Population Structure of Columbia River Basin Chinook Salmon and Steelhead Trout, Technical Report 2001.

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The population structure of chinook salmon and steelhead trout is presented as an assimilation of the life history forms that have evolved in synchrony with diverse and complex environments over their Pacific range. As poikilotherms, temperature is described as the overwhelming environmental influence that determines what life history options occur and where they are distributed. The different populations represent ecological types referred to as spring-, summer-, fall, and winter-run segments, as well as stream- and ocean-type, or stream- and ocean-maturing life history forms. However, they are more correctly described as a continuum of forms that fall along a temporal cline ... continued below

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181 pages

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Brannon, E. L. August 1, 2002.

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Description

The population structure of chinook salmon and steelhead trout is presented as an assimilation of the life history forms that have evolved in synchrony with diverse and complex environments over their Pacific range. As poikilotherms, temperature is described as the overwhelming environmental influence that determines what life history options occur and where they are distributed. The different populations represent ecological types referred to as spring-, summer-, fall, and winter-run segments, as well as stream- and ocean-type, or stream- and ocean-maturing life history forms. However, they are more correctly described as a continuum of forms that fall along a temporal cline related to incubation and rearing temperatures that determine spawn timing and juvenile residence patterns. Once new habitats are colonized, members of the founding populations spread through adaptive evolution to assume complementary life history strategies. The related population units are collectively referred to as a metapopulation, and members most closely associated within common temporal and geographic boundaries are designated as first-order metapopulations. Population structure of chinook salmon and steelhead in the Columbia Basin, therefore, is the reflection of the genetic composition of the founding source or sources within the respective region, shaped by the environment, principally temperature, that defines life history evolutionary strategy to maximize fitness under the conditions delineated. The complexity of structure rests with the diversity of opportunities over the elevations that exist within the Basin. Consistent with natural selection, rather than simply attempting to preserve populations, the challenge is to provide opportunities to expand their range to new or restored habitat that can accommodate genetic adaptation as directional environmental changes are elaborated. Artificial propagation can have a critical role in this process, and the emphasis must be placed on promoting the ability for anadromous salmonids to respond to change by assuring that the genetic diversity to facilitate such responses is present. The key in developing an effective recovery program for chinook salmon and steelhead is to recognize that multiple life history forms associated with temperature characterize the species in the Columbia Basin, and recovery measures taken must address the biological requirements of the population unit within the environmental template identified. Unless such measures are given first and highest priority, establishment of biologically self-sustaining populations will be restrained.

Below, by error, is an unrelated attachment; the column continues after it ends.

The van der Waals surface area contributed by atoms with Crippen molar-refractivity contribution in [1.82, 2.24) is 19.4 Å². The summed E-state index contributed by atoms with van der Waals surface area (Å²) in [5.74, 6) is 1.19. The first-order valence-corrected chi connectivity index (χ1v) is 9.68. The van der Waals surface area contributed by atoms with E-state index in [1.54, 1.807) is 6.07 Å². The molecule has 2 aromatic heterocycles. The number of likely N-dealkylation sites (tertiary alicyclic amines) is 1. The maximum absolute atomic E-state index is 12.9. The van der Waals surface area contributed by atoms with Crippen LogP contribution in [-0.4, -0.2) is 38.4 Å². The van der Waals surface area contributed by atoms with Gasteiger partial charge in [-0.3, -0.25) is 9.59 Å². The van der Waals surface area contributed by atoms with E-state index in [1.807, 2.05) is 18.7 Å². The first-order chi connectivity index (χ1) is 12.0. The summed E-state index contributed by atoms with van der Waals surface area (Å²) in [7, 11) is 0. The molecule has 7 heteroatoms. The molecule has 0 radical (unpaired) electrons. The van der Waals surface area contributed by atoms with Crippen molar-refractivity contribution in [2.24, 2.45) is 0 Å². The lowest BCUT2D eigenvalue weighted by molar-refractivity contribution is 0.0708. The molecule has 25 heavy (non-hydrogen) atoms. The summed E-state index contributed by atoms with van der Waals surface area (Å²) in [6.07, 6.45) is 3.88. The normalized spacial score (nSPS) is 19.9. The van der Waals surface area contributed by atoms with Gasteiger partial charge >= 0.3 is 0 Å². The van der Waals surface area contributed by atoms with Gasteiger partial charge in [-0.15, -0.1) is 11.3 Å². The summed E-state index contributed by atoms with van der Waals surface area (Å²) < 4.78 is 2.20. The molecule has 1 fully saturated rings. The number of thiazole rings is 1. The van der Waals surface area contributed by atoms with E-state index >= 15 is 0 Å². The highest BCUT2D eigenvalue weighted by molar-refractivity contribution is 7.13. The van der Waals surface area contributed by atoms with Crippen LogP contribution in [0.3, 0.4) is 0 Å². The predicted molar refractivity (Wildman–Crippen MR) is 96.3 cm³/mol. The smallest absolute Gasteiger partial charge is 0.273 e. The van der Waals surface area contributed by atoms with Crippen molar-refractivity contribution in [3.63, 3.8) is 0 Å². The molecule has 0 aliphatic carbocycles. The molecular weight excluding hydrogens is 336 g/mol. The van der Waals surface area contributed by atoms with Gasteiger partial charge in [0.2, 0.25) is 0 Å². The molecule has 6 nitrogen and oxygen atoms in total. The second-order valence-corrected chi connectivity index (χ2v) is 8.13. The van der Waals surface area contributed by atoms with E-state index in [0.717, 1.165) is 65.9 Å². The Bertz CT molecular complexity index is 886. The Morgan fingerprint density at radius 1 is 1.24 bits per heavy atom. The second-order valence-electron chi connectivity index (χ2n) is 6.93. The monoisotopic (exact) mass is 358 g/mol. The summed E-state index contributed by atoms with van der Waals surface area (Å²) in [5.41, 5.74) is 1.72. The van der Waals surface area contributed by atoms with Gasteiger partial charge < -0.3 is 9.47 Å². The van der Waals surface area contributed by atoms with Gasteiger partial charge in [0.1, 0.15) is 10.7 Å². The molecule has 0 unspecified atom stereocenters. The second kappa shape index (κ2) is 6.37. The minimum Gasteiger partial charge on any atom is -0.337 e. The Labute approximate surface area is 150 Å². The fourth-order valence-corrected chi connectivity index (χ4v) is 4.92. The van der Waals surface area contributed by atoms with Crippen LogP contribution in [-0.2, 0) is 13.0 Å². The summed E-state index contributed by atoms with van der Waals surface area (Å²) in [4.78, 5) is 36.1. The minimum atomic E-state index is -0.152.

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181 pages

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  • Other Information: PBD: 1 Aug 2002

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  • Report No.: DOE/BP-08319-1
  • Grant Number: 98BI08319
  • DOI: 10.2172/818642 | External Link
  • Office of Scientific & Technical Information Report Number: 818642
  • Archival Resource Key: ark:/67531/metadc740035

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  • August 1, 2002

Added to The UNT Digital Library

  • Oct. 18, 2015, 6:40 p.m.

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  • July 13, 2017, 2:57 p.m.

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Brannon, E. L. Population Structure of Columbia River Basin Chinook Salmon and Steelhead Trout, Technical Report 2001., report, August 1, 2002; Portland, Oregon. (digital.library.unt.edu/ark:/67531/metadc740035/: accessed December 15, 2017), University of North Texas Libraries, Digital Library, digital.library.unt.edu; crediting UNT Libraries Government Documents Department.